Chang says through writing Brotopia she also realized the extent to which mandatory contracts and non-disclosure form silence women from speaking up on issues like sexual harassment and blatant gender-based bias.“There are all these non-disclosure agreements, which unfortunately, has undermined some of the ability for some of these grassroots efforts to happen," says Chang.
Brotopia By Emily Chang“That said, I do know there are a bunch of women VCs who are working on the idea of creating this third party HR type organization where you can file complaints. Right now, the third party is the media. So we're in this difficult position of arbitrating these major stories in public and it takes months to do one of these stories about one single person. But, maybe [through third-party HR organizations] these issues can be addressed right away without these women having to wait years before finding someone else who had a bad experience. Even though many women came forward in this book, it pales in comparison to what is actually out there." All in all, Chang says that despite her belief that her book (which she started before the 2017 election) would come out under a female president, she believes that this moment is one that can be harnessed to get men to better understand the predicament facing women in tech. Should she attend the not-so-secret company-wide sex party? If she does, as male executives reported to Chang, they'll never take her seriously. If she doesn't? She's effectively keeping herself further isolated from the male-centric ecosystem that fosters and promotes the members of the bro-gang. Talk about a no-win situation. According to Chang, it is important that women realize that while change is necessary, it's not their burden.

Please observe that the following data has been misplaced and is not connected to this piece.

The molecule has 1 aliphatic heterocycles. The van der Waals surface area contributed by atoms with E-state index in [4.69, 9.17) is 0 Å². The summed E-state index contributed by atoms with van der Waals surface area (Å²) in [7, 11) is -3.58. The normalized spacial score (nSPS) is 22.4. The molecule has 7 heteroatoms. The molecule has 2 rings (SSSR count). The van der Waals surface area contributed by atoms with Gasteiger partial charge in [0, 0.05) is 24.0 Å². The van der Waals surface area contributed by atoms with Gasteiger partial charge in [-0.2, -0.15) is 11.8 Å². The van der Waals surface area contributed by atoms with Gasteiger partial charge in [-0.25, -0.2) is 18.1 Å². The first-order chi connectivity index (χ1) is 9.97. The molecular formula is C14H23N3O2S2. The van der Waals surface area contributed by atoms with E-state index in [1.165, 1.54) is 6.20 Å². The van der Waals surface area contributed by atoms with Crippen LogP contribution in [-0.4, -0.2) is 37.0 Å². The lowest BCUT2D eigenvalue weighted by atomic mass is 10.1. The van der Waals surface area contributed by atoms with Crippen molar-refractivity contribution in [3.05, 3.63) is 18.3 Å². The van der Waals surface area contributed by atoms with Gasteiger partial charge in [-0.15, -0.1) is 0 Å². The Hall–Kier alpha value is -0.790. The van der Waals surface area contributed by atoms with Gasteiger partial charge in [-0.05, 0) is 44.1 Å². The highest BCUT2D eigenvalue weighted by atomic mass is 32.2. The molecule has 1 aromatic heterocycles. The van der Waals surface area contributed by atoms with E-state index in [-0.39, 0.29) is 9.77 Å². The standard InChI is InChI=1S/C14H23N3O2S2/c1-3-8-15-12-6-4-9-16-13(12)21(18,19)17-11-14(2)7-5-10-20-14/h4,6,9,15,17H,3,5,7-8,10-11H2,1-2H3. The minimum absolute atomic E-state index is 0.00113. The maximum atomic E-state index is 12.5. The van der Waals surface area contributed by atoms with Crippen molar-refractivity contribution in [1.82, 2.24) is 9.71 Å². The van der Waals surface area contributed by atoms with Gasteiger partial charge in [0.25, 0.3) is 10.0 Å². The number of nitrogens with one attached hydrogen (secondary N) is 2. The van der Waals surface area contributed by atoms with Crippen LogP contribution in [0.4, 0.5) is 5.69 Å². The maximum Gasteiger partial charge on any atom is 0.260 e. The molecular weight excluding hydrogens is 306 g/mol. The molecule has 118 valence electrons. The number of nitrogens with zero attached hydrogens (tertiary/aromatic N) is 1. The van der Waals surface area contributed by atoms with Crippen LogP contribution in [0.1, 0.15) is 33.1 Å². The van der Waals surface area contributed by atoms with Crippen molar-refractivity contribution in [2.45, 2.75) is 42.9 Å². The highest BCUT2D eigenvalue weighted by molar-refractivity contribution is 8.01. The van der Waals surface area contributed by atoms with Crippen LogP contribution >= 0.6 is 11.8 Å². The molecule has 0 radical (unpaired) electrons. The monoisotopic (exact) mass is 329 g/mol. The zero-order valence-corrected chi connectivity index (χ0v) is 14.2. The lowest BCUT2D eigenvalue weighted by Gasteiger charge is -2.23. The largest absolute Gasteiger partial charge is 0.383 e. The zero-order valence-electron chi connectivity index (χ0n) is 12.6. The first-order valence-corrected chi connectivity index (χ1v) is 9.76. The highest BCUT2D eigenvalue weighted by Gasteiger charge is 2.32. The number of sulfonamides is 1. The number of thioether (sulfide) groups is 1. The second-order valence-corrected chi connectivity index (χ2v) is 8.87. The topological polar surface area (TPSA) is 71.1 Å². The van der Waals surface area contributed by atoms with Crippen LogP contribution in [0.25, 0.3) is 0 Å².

“The onus is on white men right now," Chang says. “They have the power, they have the money and I hope that after everyone reads this they know ignorance is woeful at this point. You cannot say I didn't know women were feeling this way because that is completely ridiculous because every woman I've spoken with is as frustrated as we are. The book is called Brotopia, I think that sends the message that this is a modern utopia where anyone can change the world, unless they're a woman."
Emily Chang's Greatest One-Liners“Ultimately, I did not come into this with an agenda. It's time to report what I observed and unfortunately, in many ways, that picture isn't pretty. My goal is that the book stands up on its own and we are not going to be able to solve the problem, if we don't understand what that problem is."
"People keep saying to me, [the tech industry] can't be worse than Wall Street. Actually, it is. Women are getting 18 percent of computer science degrees, there is no other major that has that kind of disparity."
"A moment of truth for me is that this what people believe, that in order to hire women, they have to lower their standards."
“I started writing this two years ago, before Trump was elected. I fully expected for this book to come out under the first woman president, and I had no idea that the #MeToo movement would pick up. I certainly benefited from that momentum."
“As a journalist, I've been put in uncomfortable situations. It is a male-dominated industry and often the people I'm speaking with as sources are men in powerful positions. I don't think that what I've gone through in any way compares to what a woman who is the only person in the room over and over again experience, these women talk about getting unwanted advances 24/7."
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With a lack of certainty surrounding the future, being and feeling healthy may help bring the security that you need during these unpredictable times.